The newly emerged Omicron (B.1.1.529) variant of SARS-CoV-2 is quickly overtaking the Delta variant and becoming the dominant strain around the world due to its enhanced transmissibility and high immune escape potential [1, 2]. Compared to the Wuhan strain, the Omicron variant carries 37 spike mutations, of which 15 are within the receptor-binding domain (RBD) (Fig. 1A). A high mutation rate is associated with remarkable resistance to current vaccines and RBD-specific antibody therapeutics [2,3,4]. It is urgent to comprehensively understand the impacts of these RBD mutations on the neutralization capability of RBD-specific neutralizing antibodies (NAbs) targeting diverse epitopes and search for highly potent and broadly reactive NAbs against SARS-CoV-2 variants, including the Omicron strain. This information will be critical for understanding the evolutionary mechanisms that govern SARS-CoV-2 immune escape and for guiding vaccine design.

Fig. 1
figure 1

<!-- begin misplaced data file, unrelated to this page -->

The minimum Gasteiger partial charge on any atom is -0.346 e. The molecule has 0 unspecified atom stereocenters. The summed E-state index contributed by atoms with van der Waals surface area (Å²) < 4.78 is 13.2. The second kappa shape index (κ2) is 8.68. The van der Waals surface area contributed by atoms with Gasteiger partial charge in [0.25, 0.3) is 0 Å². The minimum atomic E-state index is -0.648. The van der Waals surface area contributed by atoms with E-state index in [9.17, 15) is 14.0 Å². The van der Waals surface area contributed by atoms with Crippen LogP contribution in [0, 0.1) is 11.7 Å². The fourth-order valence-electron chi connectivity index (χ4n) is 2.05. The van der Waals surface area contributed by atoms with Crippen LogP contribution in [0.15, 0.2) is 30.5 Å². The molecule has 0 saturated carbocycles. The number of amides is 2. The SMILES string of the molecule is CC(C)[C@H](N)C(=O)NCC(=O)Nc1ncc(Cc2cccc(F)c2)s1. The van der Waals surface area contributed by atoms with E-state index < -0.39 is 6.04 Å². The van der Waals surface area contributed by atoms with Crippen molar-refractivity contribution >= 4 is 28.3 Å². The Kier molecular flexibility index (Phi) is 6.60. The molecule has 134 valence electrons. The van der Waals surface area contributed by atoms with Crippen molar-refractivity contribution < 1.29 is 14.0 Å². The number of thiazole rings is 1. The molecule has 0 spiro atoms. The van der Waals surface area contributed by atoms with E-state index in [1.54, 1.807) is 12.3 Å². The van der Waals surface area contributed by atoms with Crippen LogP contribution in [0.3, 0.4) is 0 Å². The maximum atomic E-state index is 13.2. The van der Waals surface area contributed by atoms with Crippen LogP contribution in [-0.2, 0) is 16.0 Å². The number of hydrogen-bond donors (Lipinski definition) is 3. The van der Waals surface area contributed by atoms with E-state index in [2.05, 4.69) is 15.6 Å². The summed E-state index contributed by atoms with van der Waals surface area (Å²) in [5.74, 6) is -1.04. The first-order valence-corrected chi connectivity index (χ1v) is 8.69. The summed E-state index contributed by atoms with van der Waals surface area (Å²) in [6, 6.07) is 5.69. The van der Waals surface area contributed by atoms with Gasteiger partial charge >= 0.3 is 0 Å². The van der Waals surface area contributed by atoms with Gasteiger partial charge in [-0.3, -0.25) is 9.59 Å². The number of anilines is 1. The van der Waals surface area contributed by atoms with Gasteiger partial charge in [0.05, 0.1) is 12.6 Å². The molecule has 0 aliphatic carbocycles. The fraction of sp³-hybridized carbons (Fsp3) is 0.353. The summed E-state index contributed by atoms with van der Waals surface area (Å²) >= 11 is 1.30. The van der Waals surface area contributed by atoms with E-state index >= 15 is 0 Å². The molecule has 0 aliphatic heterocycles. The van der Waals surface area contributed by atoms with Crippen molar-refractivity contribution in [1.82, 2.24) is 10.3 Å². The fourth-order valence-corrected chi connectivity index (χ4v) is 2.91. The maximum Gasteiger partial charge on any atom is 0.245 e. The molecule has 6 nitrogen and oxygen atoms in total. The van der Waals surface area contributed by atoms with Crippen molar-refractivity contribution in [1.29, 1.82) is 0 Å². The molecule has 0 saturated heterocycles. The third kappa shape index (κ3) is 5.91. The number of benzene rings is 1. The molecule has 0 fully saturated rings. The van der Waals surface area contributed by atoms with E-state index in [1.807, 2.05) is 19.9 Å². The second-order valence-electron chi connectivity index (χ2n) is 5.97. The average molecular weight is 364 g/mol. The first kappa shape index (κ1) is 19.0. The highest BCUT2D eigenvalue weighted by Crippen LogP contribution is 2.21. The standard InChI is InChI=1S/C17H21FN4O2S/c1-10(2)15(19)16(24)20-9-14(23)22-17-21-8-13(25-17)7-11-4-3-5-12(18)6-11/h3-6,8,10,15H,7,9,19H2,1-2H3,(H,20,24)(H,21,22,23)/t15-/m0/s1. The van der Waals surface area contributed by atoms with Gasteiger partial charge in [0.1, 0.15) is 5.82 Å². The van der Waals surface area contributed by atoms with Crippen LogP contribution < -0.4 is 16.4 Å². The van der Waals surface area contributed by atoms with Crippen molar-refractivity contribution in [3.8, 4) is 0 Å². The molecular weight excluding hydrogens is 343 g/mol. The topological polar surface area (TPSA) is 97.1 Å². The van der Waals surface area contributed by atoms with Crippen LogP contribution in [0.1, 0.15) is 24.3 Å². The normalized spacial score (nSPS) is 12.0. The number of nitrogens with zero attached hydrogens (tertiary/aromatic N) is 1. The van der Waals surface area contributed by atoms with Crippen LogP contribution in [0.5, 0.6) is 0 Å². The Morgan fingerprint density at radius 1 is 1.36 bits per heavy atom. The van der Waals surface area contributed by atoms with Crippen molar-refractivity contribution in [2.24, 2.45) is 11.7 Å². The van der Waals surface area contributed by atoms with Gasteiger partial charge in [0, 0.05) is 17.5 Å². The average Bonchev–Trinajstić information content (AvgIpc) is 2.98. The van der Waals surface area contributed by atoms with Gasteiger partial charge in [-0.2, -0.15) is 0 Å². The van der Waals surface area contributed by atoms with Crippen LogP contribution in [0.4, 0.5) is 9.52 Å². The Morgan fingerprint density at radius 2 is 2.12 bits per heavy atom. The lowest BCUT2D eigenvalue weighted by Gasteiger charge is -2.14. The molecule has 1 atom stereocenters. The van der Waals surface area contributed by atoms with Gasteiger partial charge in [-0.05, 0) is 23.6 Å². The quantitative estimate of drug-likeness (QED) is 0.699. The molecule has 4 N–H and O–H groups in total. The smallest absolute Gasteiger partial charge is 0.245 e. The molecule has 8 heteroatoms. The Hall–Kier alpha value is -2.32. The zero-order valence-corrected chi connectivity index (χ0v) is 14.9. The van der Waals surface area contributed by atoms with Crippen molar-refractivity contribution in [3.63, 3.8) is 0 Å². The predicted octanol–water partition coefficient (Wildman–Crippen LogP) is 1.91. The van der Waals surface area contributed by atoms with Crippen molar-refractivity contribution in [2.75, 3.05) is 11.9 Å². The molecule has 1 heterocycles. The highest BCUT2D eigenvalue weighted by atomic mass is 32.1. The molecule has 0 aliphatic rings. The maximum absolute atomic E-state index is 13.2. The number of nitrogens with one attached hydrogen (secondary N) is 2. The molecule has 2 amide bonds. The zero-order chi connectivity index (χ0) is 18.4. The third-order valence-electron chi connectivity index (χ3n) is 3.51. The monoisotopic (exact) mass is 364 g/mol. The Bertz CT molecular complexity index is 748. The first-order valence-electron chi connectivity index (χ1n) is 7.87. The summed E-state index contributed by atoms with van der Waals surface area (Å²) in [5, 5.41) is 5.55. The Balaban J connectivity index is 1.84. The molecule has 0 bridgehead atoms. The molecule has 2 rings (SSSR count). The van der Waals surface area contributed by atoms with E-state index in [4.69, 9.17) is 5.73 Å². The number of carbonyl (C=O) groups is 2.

Immune evasion analysis of the Omicron variant and identification of a cross-variant neutralizing antibody targeting conserved RBD amino acids. A The key spike mutations present in the Omicron variant (B.1.1.529) are highlighted. B The anti-RBD antibody titer and neutralizing activity of the plasma from COVID-19 convalescent individuals (n = 21) against Wuhan-Hu-1 (wild-type, WT) and the Omicron variant. RBD-specific IgG antibody (Ab) titers were calculated as the endpoint dilution that remained positively detectable for the wild-type and Omicron RBD. Fifty percent neutralizing antibody titers (NT50) were calculated against wild-type and Omicron pseudoviruses. C Neutralization capability of Omicron pseudovirus by a panel of 45 RBD-specific mAbs. The left panel shows the IC50 values of the tested antibodies against wild-type and Omicron pseudoviruses. The middle panel shows the percentage of antibodies with the indicated neutralization activities. The right panel shows the percentage of different degrees of IC50 fold change for antibodies targeting four antigenic sites. The IC50 fold change is the ratio of the IC50 of antibodies against Omicron compared with wild-type pseudovirus. D The percentage of different degrees of antibody binding EC50 fold change of the Omicron RBD or single-amino acid substitutions present in Omicron. The EC50 fold change was calculated as the EC50 of the mutant RBD /the EC50 of the wild-type RBD. E The key immune escape substitutions found in Omicron are highlighted at four distinct antigenic sites in the RBD region. The color-coding scheme: site 1 (orange), site 2 (green), site 3 (slate blue), site 4 (red); ACE2 (wheat). Left and right are shown from different angles. F Electrostatic potential surface representation of the RBD from wild-type and Omicron. Electrostatic surface potentials are colored red and blue for negative and positive charges, respectively; white represents neutral residues. The wild-type positions are shown in black font and Omicron in red. G The melting temperature (Tm) of the recombinant RBD of wild-type and Omicron measured by nano differential scanning fluorimetry (nanoDSF). H IC50 and IC90 values of four RBD-specific NAbs against different SARS-CoV-2 VOC pseudoviruses. I Binding EC50 values of the tested NAbs or ACE2 with the F456A, N487A and K417A RBD mutants. J Structural interaction between F456 on RBD from wild-type and omicron with ACE2. The binding surface of ACE2 is shown by electrostatic surface representations. K Structural interaction between N487 on the RBD of wild-type and omicron with ACE2. Yellow dashed lines, intramolecular hydrogen bond within the RBD; red dashed lines, polar interactions between the RBD and ACE2. All experimentally obtained data represent one of two independent experiments. Nonneutralizing IC50 values were set to over 10 μg/ml, and nonbinding EC50 values were set to over 5 μg/ml. The structures of RBD-ACE2 complexes were obtained from PDB (6m0j for wild-type [12] and 7 WBP for Omicron [10]). P values shown in the figures were determined using paired two-tailed Student’s t tests (****P < 0.0001)